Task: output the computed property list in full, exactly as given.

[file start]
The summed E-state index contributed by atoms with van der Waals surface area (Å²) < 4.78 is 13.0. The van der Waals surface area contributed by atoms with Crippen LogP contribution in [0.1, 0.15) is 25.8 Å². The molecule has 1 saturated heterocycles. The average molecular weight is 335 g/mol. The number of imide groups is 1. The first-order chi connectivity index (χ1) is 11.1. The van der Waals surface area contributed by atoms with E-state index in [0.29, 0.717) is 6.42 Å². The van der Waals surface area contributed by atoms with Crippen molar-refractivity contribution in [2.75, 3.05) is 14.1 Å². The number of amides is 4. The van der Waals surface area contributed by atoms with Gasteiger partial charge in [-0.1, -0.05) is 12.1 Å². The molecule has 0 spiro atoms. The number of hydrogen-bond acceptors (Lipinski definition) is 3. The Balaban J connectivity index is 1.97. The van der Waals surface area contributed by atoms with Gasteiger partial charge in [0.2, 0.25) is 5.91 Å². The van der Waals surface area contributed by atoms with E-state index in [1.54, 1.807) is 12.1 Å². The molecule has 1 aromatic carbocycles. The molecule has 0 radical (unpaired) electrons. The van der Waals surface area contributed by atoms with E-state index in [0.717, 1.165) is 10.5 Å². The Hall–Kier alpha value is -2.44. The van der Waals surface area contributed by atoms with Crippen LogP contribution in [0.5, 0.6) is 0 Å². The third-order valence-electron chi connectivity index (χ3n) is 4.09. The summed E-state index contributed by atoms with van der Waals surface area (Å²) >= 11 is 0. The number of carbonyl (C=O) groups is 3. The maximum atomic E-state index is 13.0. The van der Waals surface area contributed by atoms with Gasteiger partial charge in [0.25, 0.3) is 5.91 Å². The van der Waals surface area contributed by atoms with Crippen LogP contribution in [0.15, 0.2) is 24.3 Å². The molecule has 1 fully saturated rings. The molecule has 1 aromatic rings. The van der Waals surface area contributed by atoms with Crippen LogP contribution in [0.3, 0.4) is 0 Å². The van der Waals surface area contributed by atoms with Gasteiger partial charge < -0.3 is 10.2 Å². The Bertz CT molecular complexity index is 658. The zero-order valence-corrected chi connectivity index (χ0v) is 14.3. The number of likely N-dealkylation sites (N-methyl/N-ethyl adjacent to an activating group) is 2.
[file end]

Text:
The summed E-state index contributed by atoms with van der Waals surface area (Å²) < 4.78 is 13.0. The van der Waals surface area contributed by atoms with Crippen LogP contribution in [0.1, 0.15) is 25.8 Å². The molecule has 1 saturated heterocycles. The average molecular weight is 335 g/mol. The number of imide groups is 1. The first-order chi connectivity index (χ1) is 11.1. The van der Waals surface area contributed by atoms with E-state index in [0.29, 0.717) is 6.42 Å². The van der Waals surface area contributed by atoms with Crippen molar-refractivity contribution in [2.75, 3.05) is 14.1 Å². The number of amides is 4. The van der Waals surface area contributed by atoms with Gasteiger partial charge in [-0.1, -0.05) is 12.1 Å². The molecule has 0 spiro atoms. The number of hydrogen-bond acceptors (Lipinski definition) is 3. The Balaban J connectivity index is 1.97. The van der Waals surface area contributed by atoms with Gasteiger partial charge in [0.2, 0.25) is 5.91 Å². The van der Waals surface area contributed by atoms with E-state index in [1.54, 1.807) is 12.1 Å². The molecule has 1 aromatic carbocycles. The molecule has 0 radical (unpaired) electrons. The van der Waals surface area contributed by atoms with E-state index in [0.717, 1.165) is 10.5 Å². The Hall–Kier alpha value is -2.44. The van der Waals surface area contributed by atoms with Crippen LogP contribution in [0.5, 0.6) is 0 Å². The third-order valence-electron chi connectivity index (χ3n) is 4.09. The summed E-state index contributed by atoms with van der Waals surface area (Å²) >= 11 is 0. The number of carbonyl (C=O) groups is 3. The maximum atomic E-state index is 13.0. The van der Waals surface area contributed by atoms with Gasteiger partial charge in [0.25, 0.3) is 5.91 Å². The van der Waals surface area contributed by atoms with Crippen LogP contribution in [0.15, 0.2) is 24.3 Å². The molecule has 1 fully saturated rings. The molecule has 1 aromatic rings. The van der Waals surface area contributed by atoms with Crippen LogP contribution in [0.3, 0.4) is 0 Å². The van der Waals surface area contributed by atoms with Gasteiger partial charge < -0.3 is 10.2 Å². The Bertz CT molecular complexity index is 658. The zero-order valence-corrected chi connectivity index (χ0v) is 14.3. The number of likely N-dealkylation sites (N-methyl/N-ethyl adjacent to an activating group) is 2.